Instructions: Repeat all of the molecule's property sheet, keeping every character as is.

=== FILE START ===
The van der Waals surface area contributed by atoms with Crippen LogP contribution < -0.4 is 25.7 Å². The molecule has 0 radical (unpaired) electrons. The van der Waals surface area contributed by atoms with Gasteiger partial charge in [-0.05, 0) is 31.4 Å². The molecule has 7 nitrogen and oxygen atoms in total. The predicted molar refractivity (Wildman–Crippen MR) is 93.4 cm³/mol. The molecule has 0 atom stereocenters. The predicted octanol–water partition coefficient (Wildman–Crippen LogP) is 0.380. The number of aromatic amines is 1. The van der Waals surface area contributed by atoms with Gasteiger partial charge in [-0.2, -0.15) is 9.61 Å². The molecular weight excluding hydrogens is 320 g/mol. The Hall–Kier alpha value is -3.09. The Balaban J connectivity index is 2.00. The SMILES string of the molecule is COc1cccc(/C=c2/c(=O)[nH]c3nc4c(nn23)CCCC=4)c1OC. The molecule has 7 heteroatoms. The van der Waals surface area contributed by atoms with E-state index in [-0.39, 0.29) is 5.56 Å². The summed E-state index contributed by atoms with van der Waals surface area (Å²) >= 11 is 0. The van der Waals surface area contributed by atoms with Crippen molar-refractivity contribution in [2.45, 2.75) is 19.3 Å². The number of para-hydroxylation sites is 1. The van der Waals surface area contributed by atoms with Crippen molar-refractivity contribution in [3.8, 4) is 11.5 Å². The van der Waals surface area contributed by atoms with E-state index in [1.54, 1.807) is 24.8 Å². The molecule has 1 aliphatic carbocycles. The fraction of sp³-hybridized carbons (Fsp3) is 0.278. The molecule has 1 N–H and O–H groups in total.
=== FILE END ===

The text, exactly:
The van der Waals surface area contributed by atoms with Crippen LogP contribution < -0.4 is 25.7 Å². The molecule has 0 radical (unpaired) electrons. The van der Waals surface area contributed by atoms with Gasteiger partial charge in [-0.05, 0) is 31.4 Å². The molecule has 7 nitrogen and oxygen atoms in total. The predicted molar refractivity (Wildman–Crippen MR) is 93.4 cm³/mol. The molecule has 0 atom stereocenters. The predicted octanol–water partition coefficient (Wildman–Crippen LogP) is 0.380. The number of aromatic amines is 1. The van der Waals surface area contributed by atoms with Gasteiger partial charge in [-0.2, -0.15) is 9.61 Å². The molecular weight excluding hydrogens is 320 g/mol. The Hall–Kier alpha value is -3.09. The Balaban J connectivity index is 2.00. The SMILES string of the molecule is COc1cccc(/C=c2/c(=O)[nH]c3nc4c(nn23)CCCC=4)c1OC. The molecule has 7 heteroatoms. The van der Waals surface area contributed by atoms with E-state index in [-0.39, 0.29) is 5.56 Å². The summed E-state index contributed by atoms with van der Waals surface area (Å²) >= 11 is 0. The van der Waals surface area contributed by atoms with Crippen molar-refractivity contribution in [2.45, 2.75) is 19.3 Å². The number of para-hydroxylation sites is 1. The van der Waals surface area contributed by atoms with Crippen molar-refractivity contribution in [3.8, 4) is 11.5 Å². The van der Waals surface area contributed by atoms with E-state index in [1.54, 1.807) is 24.8 Å². The molecule has 1 aliphatic carbocycles. The fraction of sp³-hybridized carbons (Fsp3) is 0.278. The molecule has 1 N–H and O–H groups in total.